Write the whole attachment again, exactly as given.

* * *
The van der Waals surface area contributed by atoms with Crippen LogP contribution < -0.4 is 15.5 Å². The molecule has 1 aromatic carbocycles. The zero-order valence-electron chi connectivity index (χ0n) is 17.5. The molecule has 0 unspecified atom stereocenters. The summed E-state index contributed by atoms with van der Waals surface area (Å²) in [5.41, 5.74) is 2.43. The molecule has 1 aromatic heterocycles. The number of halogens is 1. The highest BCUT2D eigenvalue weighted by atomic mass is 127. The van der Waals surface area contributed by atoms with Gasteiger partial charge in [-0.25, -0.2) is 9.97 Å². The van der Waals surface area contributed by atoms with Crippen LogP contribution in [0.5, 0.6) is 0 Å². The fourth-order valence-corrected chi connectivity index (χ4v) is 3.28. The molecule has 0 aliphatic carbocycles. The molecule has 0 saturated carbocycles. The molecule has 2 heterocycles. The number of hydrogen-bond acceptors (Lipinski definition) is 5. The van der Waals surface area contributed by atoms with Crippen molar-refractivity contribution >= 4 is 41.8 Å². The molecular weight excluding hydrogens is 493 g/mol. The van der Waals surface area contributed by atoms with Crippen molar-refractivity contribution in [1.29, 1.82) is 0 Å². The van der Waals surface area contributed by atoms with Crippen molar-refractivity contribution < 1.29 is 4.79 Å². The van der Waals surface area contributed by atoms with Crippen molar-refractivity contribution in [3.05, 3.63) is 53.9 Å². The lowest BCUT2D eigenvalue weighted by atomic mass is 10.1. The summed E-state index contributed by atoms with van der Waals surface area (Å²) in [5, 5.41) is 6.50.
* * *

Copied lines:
The van der Waals surface area contributed by atoms with Crippen LogP contribution < -0.4 is 15.5 Å². The molecule has 1 aromatic carbocycles. The zero-order valence-electron chi connectivity index (χ0n) is 17.5. The molecule has 0 unspecified atom stereocenters. The summed E-state index contributed by atoms with van der Waals surface area (Å²) in [5.41, 5.74) is 2.43. The molecule has 1 aromatic heterocycles. The number of halogens is 1. The highest BCUT2D eigenvalue weighted by atomic mass is 127. The van der Waals surface area contributed by atoms with Gasteiger partial charge in [-0.25, -0.2) is 9.97 Å². The van der Waals surface area contributed by atoms with Crippen LogP contribution in [0.5, 0.6) is 0 Å². The fourth-order valence-corrected chi connectivity index (χ4v) is 3.28. The molecule has 0 aliphatic carbocycles. The molecule has 0 saturated carbocycles. The molecule has 2 heterocycles. The number of hydrogen-bond acceptors (Lipinski definition) is 5. The van der Waals surface area contributed by atoms with Crippen molar-refractivity contribution >= 4 is 41.8 Å². The molecular weight excluding hydrogens is 493 g/mol. The van der Waals surface area contributed by atoms with Crippen molar-refractivity contribution in [1.29, 1.82) is 0 Å². The van der Waals surface area contributed by atoms with Crippen molar-refractivity contribution < 1.29 is 4.79 Å². The van der Waals surface area contributed by atoms with Crippen molar-refractivity contribution in [3.05, 3.63) is 53.9 Å². The lowest BCUT2D eigenvalue weighted by atomic mass is 10.1. The summed E-state index contributed by atoms with van der Waals surface area (Å²) in [5, 5.41) is 6.50.